Oscar De La Hoya doesn't have a whole lot of experience with rejection.
Whether you're talking about the dating game or the fight game, the Golden Boy has generally been able to pick and choose his dance partners.
How many women are going to give the stiff-arm to a good-looking celebrity athlete worth millions upon millions? And how many fighters are going to turn their backs on the one opponent who will be worth millions upon millions to them?
De La Hoya is used to having his proposals elicit enthusiastic responses.
Recently, however, he's turned into the pimply faced bookworm trying to get a cheerleader to go to the prom with him.
First, Floyd Mayweather announced his retirement on June 6, just three months before his scheduled rematch with De La Hoya, giving up a payday of somewhere in the $20 million vicinity.
When Ricky Hatton was approached about the possibility of filling in for Mayweather, he declined, insisting he'd already committed to a November fight against Paulie Malignaggi. It was an admirable display of word-keeping, but it was fairly shocking in this era of athletes' actions being dictated by the dollar (or the pound sterling).
So Manny Pacquiao became the new top option only to turn down 30 percent of about a $40 million pie, insisting he deserved 40 percent.
Negotiations between the pound-for-pound king and the box-office king broke down and then started up again, and the fight may well happen and may well be announced this week. But even if Pac-Man comes to his senses, it won't change the shocking fact that, at least temporarily, three opponents in a row shrugged off eight-figure paydays to fight Oscar.
De La Hoya's promotional partner, Richard Schaefer, took Mayweather's retirement and Hatton's refusal in stride, but he admitted the initial rebuff from Pacquiao took him by surprise.
"The only other time I can remember somebody having turned down Oscar because of financial reasons, at least since 2000 when I was involved with Oscar," Schaefer said, "was Shane Mosley, who then went on to go and fight Winky Wright. We all know what happened. He could have made substantially more money, but he went on to fight Winky and he lost."
You'd think no one would ever turn down a fight with boxing's supreme cash cow, a designation De La Hoya has held for most of the past dozen years. And for a while, no one did. Any fighter within two weight classes of the Golden Boy was calling him out, some of them probably willing to cut off a few toes to make Oscar's weight.
And it's still that way, for the most part. Sergio Mora wants to fight him, Antonio Margarito wants to fight him -- you name a fighter from 135 to 160 pounds, and you're probably naming someone who would drop everything to make a few million against the 35-year-old De La Hoya.
But somehow, De La Hoya stumbled upon three fighters in a row with assorted reasons to say no.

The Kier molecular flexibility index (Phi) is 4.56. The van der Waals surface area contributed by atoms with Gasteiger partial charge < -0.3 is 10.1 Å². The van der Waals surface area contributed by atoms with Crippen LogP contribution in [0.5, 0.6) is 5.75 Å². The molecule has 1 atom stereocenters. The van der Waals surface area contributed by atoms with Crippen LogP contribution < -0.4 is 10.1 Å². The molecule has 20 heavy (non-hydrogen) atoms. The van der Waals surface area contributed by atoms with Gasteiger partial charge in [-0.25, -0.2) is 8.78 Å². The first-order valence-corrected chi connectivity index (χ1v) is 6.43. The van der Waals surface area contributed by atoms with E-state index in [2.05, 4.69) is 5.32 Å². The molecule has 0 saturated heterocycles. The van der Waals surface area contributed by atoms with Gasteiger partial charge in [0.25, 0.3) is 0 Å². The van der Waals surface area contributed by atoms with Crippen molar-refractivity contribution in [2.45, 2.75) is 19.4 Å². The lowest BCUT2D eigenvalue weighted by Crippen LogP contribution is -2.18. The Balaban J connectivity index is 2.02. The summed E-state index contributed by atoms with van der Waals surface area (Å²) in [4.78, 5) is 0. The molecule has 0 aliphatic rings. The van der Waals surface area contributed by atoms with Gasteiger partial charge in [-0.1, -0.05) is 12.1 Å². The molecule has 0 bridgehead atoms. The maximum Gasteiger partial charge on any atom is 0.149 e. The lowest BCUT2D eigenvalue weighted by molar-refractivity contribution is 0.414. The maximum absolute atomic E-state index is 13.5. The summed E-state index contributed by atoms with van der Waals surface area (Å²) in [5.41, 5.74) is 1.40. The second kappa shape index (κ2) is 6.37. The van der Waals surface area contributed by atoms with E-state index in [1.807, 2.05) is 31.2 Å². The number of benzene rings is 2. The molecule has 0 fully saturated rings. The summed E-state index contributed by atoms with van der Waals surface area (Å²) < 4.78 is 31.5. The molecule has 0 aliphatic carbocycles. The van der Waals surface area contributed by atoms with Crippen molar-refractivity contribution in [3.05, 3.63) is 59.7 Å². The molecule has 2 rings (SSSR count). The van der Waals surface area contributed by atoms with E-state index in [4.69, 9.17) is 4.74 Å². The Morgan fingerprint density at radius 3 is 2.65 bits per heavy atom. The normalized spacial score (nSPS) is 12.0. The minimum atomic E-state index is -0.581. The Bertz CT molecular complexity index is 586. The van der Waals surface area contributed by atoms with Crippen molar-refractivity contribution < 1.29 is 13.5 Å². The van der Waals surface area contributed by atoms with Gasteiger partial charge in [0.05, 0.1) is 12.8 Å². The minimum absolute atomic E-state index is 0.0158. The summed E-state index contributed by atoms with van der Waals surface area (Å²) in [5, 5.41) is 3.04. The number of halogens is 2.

It's a situation almost without precedent. Very rarely in pugilistic history has the sport's top earner struggled to find a foe.
The closest example to this that Hall of Fame promoter and boxing historian J Russell Peltz could come up with was during Sugar Ray Robinson's final middleweight title reign, although Robinson's difficulty in getting an opponent to sign on the dotted line was largely his own doing, since Sugar Ray was a founding father of hardball negotiating.
"A proposed Robinson-[Carmen] Basilio III never happened because of Ray's money demands and I believe that's also the reason that Robinson vs. Archie Moore never happened, even though it would have been a big payday for Moore," Peltz said. "[Gene] Fullmer and Basilio hated his guts, and Fullmer had to fight for virtually nothing when he won the title in '57 from Robinson. Those guys had a lot of pride. Even if they could have made more fighting Robinson, they just didn't want to be insulted the way he could insult people. It wasn't like they weren't proven fighters. Robinson was always like that, and I guess he outpriced himself and then he wound up fighting for almost nothing and losing the title to [Paul] Pender."
There have been a few other isolated incidents of fighters passing on opportunities to share the ring with massive money men, though without inside access to the negotiations, many of the details come down to speculation.
For example, Kennedy McKinney was offered a dream fight against Naseem Hamed in 1998, but according to reports, the aging junior featherweight titlist wouldn't accept less than $1 million. McKinney got knocked out by Luisito Espinosa in November 1998 instead, for a fraction of what he could have made against Naz.
Generally, though, the cash cows pick their opponents and the opponents gladly accept. From Muhammad Ali to Sugar Ray Leonard to Mike Tyson to De La Hoya, the money has almost always made it worth the risk for prospective opponents.
It's probably just an unusual coincidence that three fighters in a row left De La Hoya hanging.
But it also might be somewhat of a symptom of the changing times.
"These guys turning down Oscar fights are not exactly paupers," Peltz noted. "It's not like Hatton's fighting for $200,000 or $300,000. The money is pretty incredible these days."
In all likelihood, we'll learn sometime this week that Pacquiao and De La Hoya have hammered out a deal for the biggest financial blockbuster the sport can offer right now, and Oscar's brief taste of rejection will be washed away.
But credit Pacquiao and his people if they get a few extra percentage points out of the Golden Boy. If they do, they can thank Mayweather and Hatton for introducing De La Hoya to rejection, knocking him down a peg or two, and perhaps acquainting him with an unfamiliar aspect of the negotiation process: concession.
Eric Raskin is a contributing editor for and former managing editor of The Ring magazine.